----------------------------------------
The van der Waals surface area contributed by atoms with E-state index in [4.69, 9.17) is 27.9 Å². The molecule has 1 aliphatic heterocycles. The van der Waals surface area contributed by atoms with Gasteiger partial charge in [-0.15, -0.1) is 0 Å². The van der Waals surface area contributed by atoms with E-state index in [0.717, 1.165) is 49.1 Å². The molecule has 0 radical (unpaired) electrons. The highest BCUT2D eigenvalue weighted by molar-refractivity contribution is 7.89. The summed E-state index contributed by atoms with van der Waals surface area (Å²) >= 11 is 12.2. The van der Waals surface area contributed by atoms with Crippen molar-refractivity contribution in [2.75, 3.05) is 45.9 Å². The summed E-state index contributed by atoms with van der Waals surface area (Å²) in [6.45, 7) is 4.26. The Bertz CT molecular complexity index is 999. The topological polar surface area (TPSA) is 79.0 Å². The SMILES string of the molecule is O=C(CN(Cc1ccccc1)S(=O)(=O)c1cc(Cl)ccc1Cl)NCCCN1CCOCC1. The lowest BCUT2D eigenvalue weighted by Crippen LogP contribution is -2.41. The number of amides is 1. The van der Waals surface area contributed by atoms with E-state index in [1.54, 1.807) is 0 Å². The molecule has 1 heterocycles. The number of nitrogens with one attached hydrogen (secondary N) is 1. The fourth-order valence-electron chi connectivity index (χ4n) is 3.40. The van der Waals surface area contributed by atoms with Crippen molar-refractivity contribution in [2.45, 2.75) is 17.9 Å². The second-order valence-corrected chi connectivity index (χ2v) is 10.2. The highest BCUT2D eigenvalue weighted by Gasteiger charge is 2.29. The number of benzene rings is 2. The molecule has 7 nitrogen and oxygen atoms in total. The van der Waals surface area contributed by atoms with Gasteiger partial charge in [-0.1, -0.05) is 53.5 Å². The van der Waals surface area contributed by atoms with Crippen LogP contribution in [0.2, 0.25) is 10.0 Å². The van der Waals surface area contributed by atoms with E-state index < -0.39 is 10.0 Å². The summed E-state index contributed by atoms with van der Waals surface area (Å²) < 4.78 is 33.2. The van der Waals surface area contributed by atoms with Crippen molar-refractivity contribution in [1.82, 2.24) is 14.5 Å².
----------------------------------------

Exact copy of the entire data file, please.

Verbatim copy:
The van der Waals surface area contributed by atoms with E-state index in [4.69, 9.17) is 27.9 Å². The molecule has 1 aliphatic heterocycles. The van der Waals surface area contributed by atoms with Gasteiger partial charge in [-0.15, -0.1) is 0 Å². The van der Waals surface area contributed by atoms with E-state index in [0.717, 1.165) is 49.1 Å². The molecule has 0 radical (unpaired) electrons. The highest BCUT2D eigenvalue weighted by molar-refractivity contribution is 7.89. The summed E-state index contributed by atoms with van der Waals surface area (Å²) >= 11 is 12.2. The van der Waals surface area contributed by atoms with Crippen molar-refractivity contribution in [2.75, 3.05) is 45.9 Å². The summed E-state index contributed by atoms with van der Waals surface area (Å²) in [6.45, 7) is 4.26. The Bertz CT molecular complexity index is 999. The topological polar surface area (TPSA) is 79.0 Å². The SMILES string of the molecule is O=C(CN(Cc1ccccc1)S(=O)(=O)c1cc(Cl)ccc1Cl)NCCCN1CCOCC1. The lowest BCUT2D eigenvalue weighted by Crippen LogP contribution is -2.41. The number of amides is 1. The van der Waals surface area contributed by atoms with E-state index in [1.54, 1.807) is 0 Å². The molecule has 1 heterocycles. The number of nitrogens with one attached hydrogen (secondary N) is 1. The fourth-order valence-electron chi connectivity index (χ4n) is 3.40. The van der Waals surface area contributed by atoms with Crippen molar-refractivity contribution in [2.45, 2.75) is 17.9 Å². The second-order valence-corrected chi connectivity index (χ2v) is 10.2. The highest BCUT2D eigenvalue weighted by Gasteiger charge is 2.29. The number of benzene rings is 2. The molecule has 7 nitrogen and oxygen atoms in total. The van der Waals surface area contributed by atoms with Gasteiger partial charge in [-0.1, -0.05) is 53.5 Å². The van der Waals surface area contributed by atoms with Crippen LogP contribution in [0.2, 0.25) is 10.0 Å². The van der Waals surface area contributed by atoms with E-state index < -0.39 is 10.0 Å². The summed E-state index contributed by atoms with van der Waals surface area (Å²) < 4.78 is 33.2. The van der Waals surface area contributed by atoms with Crippen molar-refractivity contribution in [1.82, 2.24) is 14.5 Å².